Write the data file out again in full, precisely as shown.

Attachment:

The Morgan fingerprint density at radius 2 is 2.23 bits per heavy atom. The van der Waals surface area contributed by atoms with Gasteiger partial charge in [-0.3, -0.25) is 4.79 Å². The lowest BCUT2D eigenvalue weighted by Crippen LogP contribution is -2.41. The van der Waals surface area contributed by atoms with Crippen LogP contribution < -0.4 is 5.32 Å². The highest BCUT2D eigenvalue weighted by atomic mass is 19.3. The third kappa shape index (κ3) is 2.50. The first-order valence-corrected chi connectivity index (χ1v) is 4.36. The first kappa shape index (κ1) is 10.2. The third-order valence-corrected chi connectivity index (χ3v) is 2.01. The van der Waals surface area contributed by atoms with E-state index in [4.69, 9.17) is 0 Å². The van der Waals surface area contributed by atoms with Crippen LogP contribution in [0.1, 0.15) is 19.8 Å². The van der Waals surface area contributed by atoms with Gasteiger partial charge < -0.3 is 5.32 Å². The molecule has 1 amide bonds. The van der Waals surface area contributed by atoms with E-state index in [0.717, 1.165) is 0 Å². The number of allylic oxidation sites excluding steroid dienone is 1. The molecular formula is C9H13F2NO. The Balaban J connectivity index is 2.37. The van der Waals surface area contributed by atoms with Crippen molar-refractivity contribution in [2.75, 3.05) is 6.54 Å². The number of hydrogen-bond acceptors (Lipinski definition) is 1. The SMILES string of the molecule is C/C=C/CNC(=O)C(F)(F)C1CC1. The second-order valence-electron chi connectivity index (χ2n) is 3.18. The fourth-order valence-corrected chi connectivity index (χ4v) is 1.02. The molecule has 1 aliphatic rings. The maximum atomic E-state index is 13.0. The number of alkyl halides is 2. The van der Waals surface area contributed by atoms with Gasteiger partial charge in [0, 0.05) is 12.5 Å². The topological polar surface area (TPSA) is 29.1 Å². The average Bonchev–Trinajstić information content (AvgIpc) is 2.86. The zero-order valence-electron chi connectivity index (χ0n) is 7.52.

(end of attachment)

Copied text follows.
The Morgan fingerprint density at radius 2 is 2.23 bits per heavy atom. The van der Waals surface area contributed by atoms with Gasteiger partial charge in [-0.3, -0.25) is 4.79 Å². The lowest BCUT2D eigenvalue weighted by Crippen LogP contribution is -2.41. The van der Waals surface area contributed by atoms with Crippen LogP contribution < -0.4 is 5.32 Å². The highest BCUT2D eigenvalue weighted by atomic mass is 19.3. The third kappa shape index (κ3) is 2.50. The first-order valence-corrected chi connectivity index (χ1v) is 4.36. The first kappa shape index (κ1) is 10.2. The third-order valence-corrected chi connectivity index (χ3v) is 2.01. The van der Waals surface area contributed by atoms with E-state index in [4.69, 9.17) is 0 Å². The van der Waals surface area contributed by atoms with Crippen LogP contribution in [0.1, 0.15) is 19.8 Å². The van der Waals surface area contributed by atoms with Gasteiger partial charge < -0.3 is 5.32 Å². The molecule has 1 amide bonds. The van der Waals surface area contributed by atoms with E-state index in [0.717, 1.165) is 0 Å². The number of allylic oxidation sites excluding steroid dienone is 1. The molecular formula is C9H13F2NO. The Balaban J connectivity index is 2.37. The van der Waals surface area contributed by atoms with Crippen molar-refractivity contribution in [2.75, 3.05) is 6.54 Å². The number of hydrogen-bond acceptors (Lipinski definition) is 1. The SMILES string of the molecule is C/C=C/CNC(=O)C(F)(F)C1CC1. The second-order valence-electron chi connectivity index (χ2n) is 3.18. The fourth-order valence-corrected chi connectivity index (χ4v) is 1.02. The molecule has 1 aliphatic rings. The maximum atomic E-state index is 13.0. The number of alkyl halides is 2. The van der Waals surface area contributed by atoms with Gasteiger partial charge in [0, 0.05) is 12.5 Å². The topological polar surface area (TPSA) is 29.1 Å². The average Bonchev–Trinajstić information content (AvgIpc) is 2.86. The zero-order valence-electron chi connectivity index (χ0n) is 7.52.